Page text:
Debora L. Spar writes: In 2005, I was teaching a first-year class at Harvard Business School. As usual, slightly under a third of my students were women. As always, I was the only female professor.
So one evening, my female students asked me and one of my female colleagues to join them for cocktails. They ordered a lovely spread of hors d’oeuvres and white wine. They presented each of us with an elegant lavender plant. And then, like women meeting for cocktails often do, they—well, we, actually—proceeded to complain. About how tough it was to be so constantly in the minority. About how the guys sucked up all the air around the school. About the folks in career services who told them never to wear anything but a good black pantsuit to an interview.
Over the course of the conversation, though, things began to turn. The women stopped talking about their present lives and started to focus on their futures, futures that had little to do with conferences or pantsuits and everything to do with babies, and families, and men. Most of the women were frankly intending to work “for a year or two” and then move into motherhood. These were some of the smartest and most determined young women in the country. They had Ivy League degrees, for the most part, and were in the midst of paying more than $100,000 for an M.B.A. And yet they were already deeply concerned about how they would juggle their lives, and surprisingly pessimistic about their chances of doing so.
Continue text at The Chronicle of Higher Education
Myths used to be in our verbal traditions, in our religious parables, in our folk songs. Now, myths are in our movies, our plays, our pop anthems, our cat videos, our comics, our television shows as they spin out over decades, our political sound bites and our corporate press releases. They’re coded into every kind of medium, art form, aphorism and anecdote. Some are disguised as history and theory; others masquerade as universal themes, woven into specific stories by force of habit and intuition. It is the repetition of these stories in all these forms, stubbornly reciting the tautologies of our collective past, that makes them indispensable, the tensile layer between our levels of awareness.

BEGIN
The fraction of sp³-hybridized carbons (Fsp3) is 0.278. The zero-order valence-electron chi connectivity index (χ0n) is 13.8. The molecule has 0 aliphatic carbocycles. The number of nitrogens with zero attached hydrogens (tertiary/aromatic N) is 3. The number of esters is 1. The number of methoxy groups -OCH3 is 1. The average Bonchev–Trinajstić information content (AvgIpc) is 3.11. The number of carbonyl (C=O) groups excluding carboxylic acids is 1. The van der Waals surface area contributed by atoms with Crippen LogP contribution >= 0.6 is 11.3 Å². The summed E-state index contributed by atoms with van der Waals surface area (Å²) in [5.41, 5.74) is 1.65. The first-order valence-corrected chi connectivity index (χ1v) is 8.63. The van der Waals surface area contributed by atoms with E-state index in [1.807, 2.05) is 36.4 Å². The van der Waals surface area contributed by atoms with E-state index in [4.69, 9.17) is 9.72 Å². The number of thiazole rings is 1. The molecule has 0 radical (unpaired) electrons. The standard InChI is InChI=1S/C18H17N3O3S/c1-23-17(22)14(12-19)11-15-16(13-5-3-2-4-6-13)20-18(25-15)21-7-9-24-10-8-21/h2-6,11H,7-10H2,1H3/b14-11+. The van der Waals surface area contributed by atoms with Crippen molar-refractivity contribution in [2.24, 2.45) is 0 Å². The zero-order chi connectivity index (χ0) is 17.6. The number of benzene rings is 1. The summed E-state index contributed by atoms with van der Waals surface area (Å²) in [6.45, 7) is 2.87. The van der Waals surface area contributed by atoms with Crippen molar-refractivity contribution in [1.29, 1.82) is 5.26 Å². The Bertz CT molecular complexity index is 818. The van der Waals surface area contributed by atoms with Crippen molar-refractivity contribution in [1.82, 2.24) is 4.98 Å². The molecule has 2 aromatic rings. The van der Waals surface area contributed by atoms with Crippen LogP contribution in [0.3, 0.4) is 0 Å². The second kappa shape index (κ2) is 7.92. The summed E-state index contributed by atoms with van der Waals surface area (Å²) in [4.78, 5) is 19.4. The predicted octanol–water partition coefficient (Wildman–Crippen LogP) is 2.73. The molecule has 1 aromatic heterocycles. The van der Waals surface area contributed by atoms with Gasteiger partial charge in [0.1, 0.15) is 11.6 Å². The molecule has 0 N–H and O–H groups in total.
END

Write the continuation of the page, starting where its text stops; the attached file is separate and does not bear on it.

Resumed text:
Myths are in our history books, complete with footnotes and citations.
And myths are in our video games.
“Myths have no life of their own. They wait for us to give them flesh. If one man in the world answers their call, they give us their strength in all its fullness. We must preserve this myth, and ensure that its slumber is not mortal so that its resurrection is possible.” – Albert Camus, Prometheus in the Underworld, 1947
Excerpt from a text by Jesse Miksic at Berfrois. Continue HERE
“The acquisition and use of environmental knowledge are key aspects of a child’s socialization and experiential data of this is important; we can collect and interpret it with a measured confidence because we are human ourselves.”
What is the child-scale? How can we begin to understand it? How can this experience inform building and design ideas and practice?